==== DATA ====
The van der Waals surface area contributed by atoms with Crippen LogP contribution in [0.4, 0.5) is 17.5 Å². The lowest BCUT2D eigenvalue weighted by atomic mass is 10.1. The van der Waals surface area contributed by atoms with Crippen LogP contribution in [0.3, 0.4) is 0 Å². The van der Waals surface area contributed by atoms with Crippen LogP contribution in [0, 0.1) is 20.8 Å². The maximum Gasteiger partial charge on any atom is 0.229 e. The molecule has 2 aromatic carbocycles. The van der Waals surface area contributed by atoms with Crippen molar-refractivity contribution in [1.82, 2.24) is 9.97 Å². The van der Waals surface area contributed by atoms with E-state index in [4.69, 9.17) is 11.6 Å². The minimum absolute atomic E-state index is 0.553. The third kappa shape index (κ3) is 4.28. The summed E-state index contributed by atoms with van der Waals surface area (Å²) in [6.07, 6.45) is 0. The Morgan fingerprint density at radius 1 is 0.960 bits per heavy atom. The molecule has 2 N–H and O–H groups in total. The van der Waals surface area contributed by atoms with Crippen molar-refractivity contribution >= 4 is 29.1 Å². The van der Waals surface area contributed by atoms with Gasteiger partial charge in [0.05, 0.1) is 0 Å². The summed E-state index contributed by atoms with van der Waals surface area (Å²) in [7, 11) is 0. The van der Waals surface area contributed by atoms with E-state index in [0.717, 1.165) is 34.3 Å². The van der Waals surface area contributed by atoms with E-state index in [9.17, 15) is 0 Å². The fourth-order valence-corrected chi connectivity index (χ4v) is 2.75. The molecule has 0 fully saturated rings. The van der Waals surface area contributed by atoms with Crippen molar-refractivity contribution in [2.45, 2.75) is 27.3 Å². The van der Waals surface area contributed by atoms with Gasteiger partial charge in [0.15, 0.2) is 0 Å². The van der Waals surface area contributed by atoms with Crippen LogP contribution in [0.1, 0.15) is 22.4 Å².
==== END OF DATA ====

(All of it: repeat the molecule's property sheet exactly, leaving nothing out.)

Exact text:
The van der Waals surface area contributed by atoms with Crippen LogP contribution in [0.4, 0.5) is 17.5 Å². The lowest BCUT2D eigenvalue weighted by atomic mass is 10.1. The van der Waals surface area contributed by atoms with Crippen LogP contribution in [0.3, 0.4) is 0 Å². The van der Waals surface area contributed by atoms with Crippen LogP contribution in [0, 0.1) is 20.8 Å². The maximum Gasteiger partial charge on any atom is 0.229 e. The molecule has 2 aromatic carbocycles. The van der Waals surface area contributed by atoms with Crippen molar-refractivity contribution in [1.82, 2.24) is 9.97 Å². The van der Waals surface area contributed by atoms with E-state index in [4.69, 9.17) is 11.6 Å². The minimum absolute atomic E-state index is 0.553. The third kappa shape index (κ3) is 4.28. The summed E-state index contributed by atoms with van der Waals surface area (Å²) in [6.07, 6.45) is 0. The Morgan fingerprint density at radius 1 is 0.960 bits per heavy atom. The molecule has 2 N–H and O–H groups in total. The van der Waals surface area contributed by atoms with Crippen molar-refractivity contribution >= 4 is 29.1 Å². The van der Waals surface area contributed by atoms with Gasteiger partial charge in [0.05, 0.1) is 0 Å². The summed E-state index contributed by atoms with van der Waals surface area (Å²) in [7, 11) is 0. The van der Waals surface area contributed by atoms with E-state index in [0.717, 1.165) is 34.3 Å². The van der Waals surface area contributed by atoms with E-state index in [9.17, 15) is 0 Å². The fourth-order valence-corrected chi connectivity index (χ4v) is 2.75. The molecule has 0 fully saturated rings. The van der Waals surface area contributed by atoms with Crippen molar-refractivity contribution in [2.45, 2.75) is 27.3 Å². The van der Waals surface area contributed by atoms with Gasteiger partial charge in [0.15, 0.2) is 0 Å². The van der Waals surface area contributed by atoms with Crippen LogP contribution in [0.1, 0.15) is 22.4 Å².